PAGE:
When you tire of the hammock-and-chaise routine, it’s time to explore the best of the historic colonial villages nestling in the nearby Sierra Madre Mountains, where tiny El Quelite shines as the area’s beauty queen. Its cobblestoned central avenida is lined with camera-ready houses, freshly dressed in stucco of Pepto pink, blaze orange, hazard lime, Prince purple, and swimming-pool aqua, accessorized by fancy ironwork. A saint-clad church stands open next to the central plaza, while across the street beckons the site that makes this town a destination: El Meson de los Laureanos, an irresistible tangle of antiques-laden rooms that serve as the area’s best restaurant, starting off with a special coffee scented with oranges and cinnamon. Then on to carnitas, barbacoa, chilaquiles, and chicharron, amid the panoply of Mexican dining icons on offer. The meal starts with sweet corn pancakes and tropical fruit and finishes with a bevy of desserts, from puddings of burnt cream to pineapple, on to candied papaya.

On the return drive, tequila lovers may pause at La Vinata to learn the age-old process, then sip samples of the distillery’s La Osuna brand’s smooth, barrel-aged products.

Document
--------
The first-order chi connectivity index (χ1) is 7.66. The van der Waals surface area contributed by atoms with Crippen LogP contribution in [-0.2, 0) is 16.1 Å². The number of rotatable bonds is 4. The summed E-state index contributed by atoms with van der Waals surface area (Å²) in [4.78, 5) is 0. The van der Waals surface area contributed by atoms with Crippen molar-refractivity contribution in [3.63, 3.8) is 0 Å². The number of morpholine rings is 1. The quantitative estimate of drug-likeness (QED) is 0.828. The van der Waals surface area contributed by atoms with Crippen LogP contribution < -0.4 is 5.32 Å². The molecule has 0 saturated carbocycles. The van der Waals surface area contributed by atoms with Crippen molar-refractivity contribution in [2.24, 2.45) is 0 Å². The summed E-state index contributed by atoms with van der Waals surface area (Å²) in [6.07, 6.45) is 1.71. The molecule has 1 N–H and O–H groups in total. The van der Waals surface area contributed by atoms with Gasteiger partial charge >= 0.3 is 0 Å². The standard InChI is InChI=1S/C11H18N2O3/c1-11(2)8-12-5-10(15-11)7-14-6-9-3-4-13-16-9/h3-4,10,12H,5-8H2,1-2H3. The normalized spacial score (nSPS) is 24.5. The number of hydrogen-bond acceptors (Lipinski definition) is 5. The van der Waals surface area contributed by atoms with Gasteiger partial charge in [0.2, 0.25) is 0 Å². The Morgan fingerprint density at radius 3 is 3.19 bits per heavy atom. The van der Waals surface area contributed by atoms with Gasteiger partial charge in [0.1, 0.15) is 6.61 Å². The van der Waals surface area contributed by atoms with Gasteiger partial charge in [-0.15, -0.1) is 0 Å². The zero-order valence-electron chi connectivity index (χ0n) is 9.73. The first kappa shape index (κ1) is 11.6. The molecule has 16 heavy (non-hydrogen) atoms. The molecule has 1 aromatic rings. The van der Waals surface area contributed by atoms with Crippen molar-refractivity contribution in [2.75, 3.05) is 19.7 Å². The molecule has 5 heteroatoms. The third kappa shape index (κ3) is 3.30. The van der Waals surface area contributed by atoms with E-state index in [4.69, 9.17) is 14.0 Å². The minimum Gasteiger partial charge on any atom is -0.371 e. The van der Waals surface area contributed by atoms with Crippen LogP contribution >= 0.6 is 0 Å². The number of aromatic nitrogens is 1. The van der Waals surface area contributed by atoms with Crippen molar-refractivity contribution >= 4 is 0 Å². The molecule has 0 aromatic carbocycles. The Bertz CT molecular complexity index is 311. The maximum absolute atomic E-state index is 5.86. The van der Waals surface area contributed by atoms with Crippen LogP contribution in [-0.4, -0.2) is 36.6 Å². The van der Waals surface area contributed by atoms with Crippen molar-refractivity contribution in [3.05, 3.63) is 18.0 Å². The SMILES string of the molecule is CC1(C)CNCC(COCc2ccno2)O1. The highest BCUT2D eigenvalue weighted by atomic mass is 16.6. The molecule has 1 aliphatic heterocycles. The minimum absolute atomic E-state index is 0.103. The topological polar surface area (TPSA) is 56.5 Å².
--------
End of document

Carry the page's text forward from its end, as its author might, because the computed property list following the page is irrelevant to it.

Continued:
Gorgeous stucco facades line the street in tiny colonial town El Qelite, Mexico. Photo by Carla Waldemar

Concordia, an hour southeast, was founded by conquistadors in 1565 and proud of it, as a stroll past its municipal murals demonstrates. But its biggest claim to fame (and so worth it) is its magnificent 18th-century church dedicated to San Sebastian, with every inch of its Baroque stucco façade embellished with tangles of carved images, convoluted pillars, angels with stony gazes. Its single tower bears a giant bell.

Continue to the cobbled streets of tiny (pop. 600) Copola, whose pretty stucco houses date back 350 years to the height of the silver-mining rush that founded the town. Today, it’s settled back into a sleepy village anchored by another marvelous church—this one of 1748—whose carvings incorporate pagan symbols (a smiling sun god) as well as an image of the devil, who’s instructed not to enter. Nearby, the town’s tiny former jail has been converted into a mini-museum of mining tools from its heyday.

Tempted? Making it even easier, Sun Country flies nonstop to Mazatlan from November to April. As Jesus, my driver from Mazatlan’s airport, put it, “Your city is too many cold.”